Growing up, Deb was always into sports. Whether it was track and field or weightlifting, she was always a competitor.
“I was the middle of five kids and had two older brothers who I wanted to play footy with and muck around with, being pretty active outside,” Deb tells The Weightlifting Platform.
This set Deb on the path to being an athlete — and one of the greatest in Australia at that
Deb’s parents got all the kids into Little Athletics when she was eight years old and that’s where she found out how competitive she really was.
“I just learned to love [athletics] just the feeling of trying to be competitive, like lining up, whether it was a 100, 200, 400, or 800 [meter race]. I remember lining up for a 1500m and thinking I’m going to puke after this. This is going to be so gross but I still wanted to go really hard and beat all my competitors,” Deb explains.
The path Deb eventually took though was towards the field events — discus, shotput, and hammer throw. She even made it to the international stage as a junior, where she took home a bronze medal in the World Youth Championships.
Her coach suggested that if she wanted to get better, she needed to do some lifting. After realising that curls and classic gym workouts wouldn’t be ideal for her, she walked into Cougars Weightlifting Club and met Deb and Mike Keelan and never really looked back.
After a couple of coaches suggested that Deb could win a medal at National Champs, Deb changed her mindset from “This is just a bit of fun” (with no real ambition to compete) to “yeah, why not give it a go?”. She was hooked from then on.
Back when Deb first started weightlifting, it was not really seen as a sport for women, and it was only just starting to get some sort of recognition on the world stage.
Although, from the outside, people may have been saying negative things about her participation in weightlifting, Deb put all of that out of her mind.
“It was really nice that my parents really encouraged me and never said anything negative,” Deb explains.
At 15 years old, Deb had her first Nationals (under 20s). It was held in Melbourne in the middle of a shopping center.
“I just remember getting these nerves… I remember I fell on my backside with a 52kg snatch on my second attempt and was just sitting there going, ‘I cannot finish with this’ so I came out and smashed my last one. I got the silver. I went straight to a payphone and called mum and told her I just got the silver medal”.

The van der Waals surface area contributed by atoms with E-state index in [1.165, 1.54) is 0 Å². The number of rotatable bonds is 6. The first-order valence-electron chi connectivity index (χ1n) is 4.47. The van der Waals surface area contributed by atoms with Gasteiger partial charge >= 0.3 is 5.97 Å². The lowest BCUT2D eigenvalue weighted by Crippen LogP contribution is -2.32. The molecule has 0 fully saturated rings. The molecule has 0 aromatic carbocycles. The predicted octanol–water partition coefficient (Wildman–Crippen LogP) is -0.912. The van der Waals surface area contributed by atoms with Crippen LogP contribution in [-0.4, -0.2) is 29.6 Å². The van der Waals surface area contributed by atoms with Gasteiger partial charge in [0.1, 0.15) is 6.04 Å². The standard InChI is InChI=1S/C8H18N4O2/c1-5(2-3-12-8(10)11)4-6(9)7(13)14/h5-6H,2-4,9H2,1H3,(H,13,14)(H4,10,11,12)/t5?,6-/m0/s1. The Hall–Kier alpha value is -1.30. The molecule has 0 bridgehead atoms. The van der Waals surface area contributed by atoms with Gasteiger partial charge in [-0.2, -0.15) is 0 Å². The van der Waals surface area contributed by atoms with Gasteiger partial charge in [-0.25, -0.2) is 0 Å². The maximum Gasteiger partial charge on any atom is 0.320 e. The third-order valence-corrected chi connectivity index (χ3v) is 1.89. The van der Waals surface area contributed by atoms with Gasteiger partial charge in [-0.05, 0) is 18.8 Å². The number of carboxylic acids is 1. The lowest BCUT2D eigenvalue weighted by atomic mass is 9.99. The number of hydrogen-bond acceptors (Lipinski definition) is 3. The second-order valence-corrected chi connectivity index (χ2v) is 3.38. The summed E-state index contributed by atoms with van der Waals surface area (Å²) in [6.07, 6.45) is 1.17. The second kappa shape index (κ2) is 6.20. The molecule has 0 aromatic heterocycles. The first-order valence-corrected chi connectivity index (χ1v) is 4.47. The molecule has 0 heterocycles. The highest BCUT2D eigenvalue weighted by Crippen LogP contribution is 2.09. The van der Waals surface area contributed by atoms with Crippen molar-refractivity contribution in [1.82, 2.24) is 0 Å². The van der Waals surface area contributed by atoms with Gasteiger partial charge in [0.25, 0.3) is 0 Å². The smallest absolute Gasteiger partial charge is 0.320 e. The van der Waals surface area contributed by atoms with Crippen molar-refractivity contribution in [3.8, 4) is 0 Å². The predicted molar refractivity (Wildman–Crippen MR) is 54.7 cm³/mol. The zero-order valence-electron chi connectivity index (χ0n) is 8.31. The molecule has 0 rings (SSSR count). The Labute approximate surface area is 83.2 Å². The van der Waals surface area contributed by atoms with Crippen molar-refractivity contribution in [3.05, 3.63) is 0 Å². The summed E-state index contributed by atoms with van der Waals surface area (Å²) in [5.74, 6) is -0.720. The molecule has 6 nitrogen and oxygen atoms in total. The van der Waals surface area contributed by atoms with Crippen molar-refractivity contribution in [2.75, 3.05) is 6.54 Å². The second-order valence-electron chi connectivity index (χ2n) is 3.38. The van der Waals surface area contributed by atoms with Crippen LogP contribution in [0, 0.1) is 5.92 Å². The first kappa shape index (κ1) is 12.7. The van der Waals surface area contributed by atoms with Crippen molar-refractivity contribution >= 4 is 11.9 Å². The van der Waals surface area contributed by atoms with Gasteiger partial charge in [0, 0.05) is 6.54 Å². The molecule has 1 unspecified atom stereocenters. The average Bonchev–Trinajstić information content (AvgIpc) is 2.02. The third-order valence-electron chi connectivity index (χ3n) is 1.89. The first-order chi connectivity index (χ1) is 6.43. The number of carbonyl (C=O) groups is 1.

This was just the first of many medals.
In 2004, during an Olympics Games qualification event, Deb missed an attempt at a clutch clean & jerk, thus failing to clinch the sole female spot on the team. Though she did make the reserved spot.
“For two weeks after [missing out on the team] I just cried. I went skiing with my sister down in Melbourne and remember going down the hill as fast as I could and thinking, ‘I don’t even care if I break my leg’”.
Two weeks later Deb, got a call telling her to keep training, that she could still have the spot. As it turns out, there were some issues with the anti-doping tests which resulted in Deb getting the top spot after all. So she could call herself an Olympian.
Deb’s second Olympics qualification was a lot more straightforward and you could argue it was a lot sweeter because it all happened on the one day and wasn’t drawn out over weeks of speculation and controversy. Deb was going head-to-head with Seen Lee. Deb, being a super, got to watch Seen and knew exactly what she had to hit to qualify. Jumping from a 132kg clean & jerk to a 140kg clean & jerk on her second attempt clinched her spot, guaranteeing she would become a two-time Olympian. “It was just such an amazing feeling.”
Deb is easily the most decorated female lifter in Australian history with five appearances at the Commonwealth Games:
- Three silvers in 2002, Manchester (they awarded separate medals for the snatch, clean & jerk and total)
- Gold in 2006, Melbourne
- Bronze in 2010, Delhi
- 4th in 2014, Glasgow
- 4th in 2018, Gold Coast
Along with two Olympic Games:
- 13th in 2004, Athens
- 6th in 2008, Beijing
With this extremely successful career, Deb was the first —and, at the moment, only— female to be inducted into the AWF Hall Of Fame.
Deb is now retired from competition and has three girls. She can’t wait to watch them grow, while hoping they follow in her weightlifting footsteps. But never say never, Deb may be back for some masters comps in the near future… We can only hope!